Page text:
Riverhead man turns 100, says diet and exercise are key

11/09/2010 6:14 PM |

When John Marsman was born, bread cost three cents a loaf, gasoline was seven cents a gallon and the average annual household income in the U.S. was $750.
Those numbers may be long gone, but Mr. Marsman’s still around. The Glenwood Village resident turned 100 on Saturday.
How’d he make it to the century mark?
Sorry, folks, but his answer to that question is diet and exercise, just as the doctors say.
Mr. Marsman said he’s paid attention to nutrition since he got out of high school around 1930.
“I eat a lot of fruits and vegetables, and not too much meat. No red meat,” he said. He does eat rice, beans and tofu, and doesn’t eat cake or junk food, with the exception of last Thursday, when his fellow Glenwood Village residents threw a birthday party for him, complete with cake.
Mr. Marsman can often be seen swimming laps in the pool at Glenwood Village or walking, according to resident Barbara Van Scoy. “Every day, he does a mile on the treadmill and he’s in the low-impact exercise class,” she said. “And he’s extremely sharp.”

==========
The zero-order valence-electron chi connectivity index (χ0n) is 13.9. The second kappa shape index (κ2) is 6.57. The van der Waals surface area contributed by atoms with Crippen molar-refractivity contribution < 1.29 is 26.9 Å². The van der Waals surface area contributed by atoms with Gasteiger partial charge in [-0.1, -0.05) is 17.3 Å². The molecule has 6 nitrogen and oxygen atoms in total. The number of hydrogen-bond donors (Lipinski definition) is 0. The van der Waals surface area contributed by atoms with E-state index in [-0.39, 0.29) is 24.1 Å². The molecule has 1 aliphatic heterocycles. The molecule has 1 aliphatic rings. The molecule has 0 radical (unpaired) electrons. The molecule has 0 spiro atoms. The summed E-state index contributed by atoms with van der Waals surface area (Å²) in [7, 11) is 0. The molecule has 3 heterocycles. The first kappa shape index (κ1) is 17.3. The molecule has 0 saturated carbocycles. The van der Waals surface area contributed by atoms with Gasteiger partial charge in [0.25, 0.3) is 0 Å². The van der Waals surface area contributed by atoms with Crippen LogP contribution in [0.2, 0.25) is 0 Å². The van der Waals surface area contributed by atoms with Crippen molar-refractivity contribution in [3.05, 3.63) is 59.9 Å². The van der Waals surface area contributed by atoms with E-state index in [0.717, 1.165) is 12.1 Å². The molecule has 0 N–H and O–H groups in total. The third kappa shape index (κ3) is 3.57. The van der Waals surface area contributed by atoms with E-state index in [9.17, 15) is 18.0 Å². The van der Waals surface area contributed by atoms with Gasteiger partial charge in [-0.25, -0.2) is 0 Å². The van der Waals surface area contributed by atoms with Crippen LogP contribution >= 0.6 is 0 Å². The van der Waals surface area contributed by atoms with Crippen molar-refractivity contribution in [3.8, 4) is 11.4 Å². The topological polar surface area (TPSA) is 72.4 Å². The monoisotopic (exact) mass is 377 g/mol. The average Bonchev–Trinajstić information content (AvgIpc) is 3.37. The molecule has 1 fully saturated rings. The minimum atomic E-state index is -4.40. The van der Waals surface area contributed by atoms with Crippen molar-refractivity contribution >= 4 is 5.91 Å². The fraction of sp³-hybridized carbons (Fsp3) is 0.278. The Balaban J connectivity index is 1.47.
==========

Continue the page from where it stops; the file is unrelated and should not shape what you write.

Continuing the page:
Mr. Marsman said he used to do three miles a day, but now he’s down to hitting the treadmill or walking about once or twice a week.
“I have a membership in a gym and I used to go quite often but I had to stop driving in March because my eyesight is failing,” Mr. Marsman said.
“Except for my hearing and my eyesight going, there’s nothing really wrong with me,” he said. “I’m not on any drugs or medication.”
In addition to staying physically fit, he also keeps mentally fit.
He can’t see well enough to read books anymore but he uses talking books, and he’s a fan of sudoku, which is a number placement puzzle.
Mr. Marsman was born in Pittsburgh and grew up in New York City and Oceanside in Nassau County. He remembers a time when many houses didn’t have electricity.
“I lived in New York City when I was 6 or so and we had gas lamps,” he said. “Every night, the man would go around with a big stick and light the lamp.”
Mr. Marsman worked as an electrical engineer with the Sperry instrument company and later with Hazeltine in Great Neck. He’s been retired since 1967.
“At 57, I decided I had saved enough money that I didn’t have to look for another job,” he said. Mr. Marsman received birthday cards from President Barack Obama and from former “Today Show” weatherman Willard Scott. Mr. Marsman said he had no idea how they knew it was his 100th birthday or who had told them about it.
“I remembered that it was his 100th birthday,” Ms. Van Scoy said. “That’s because last year, we celebrated his 99th birthday and he said to us after he cut the cake, ‘Make sure you get a bigger one for the 100th.’=”
tgannon@timesreview.com

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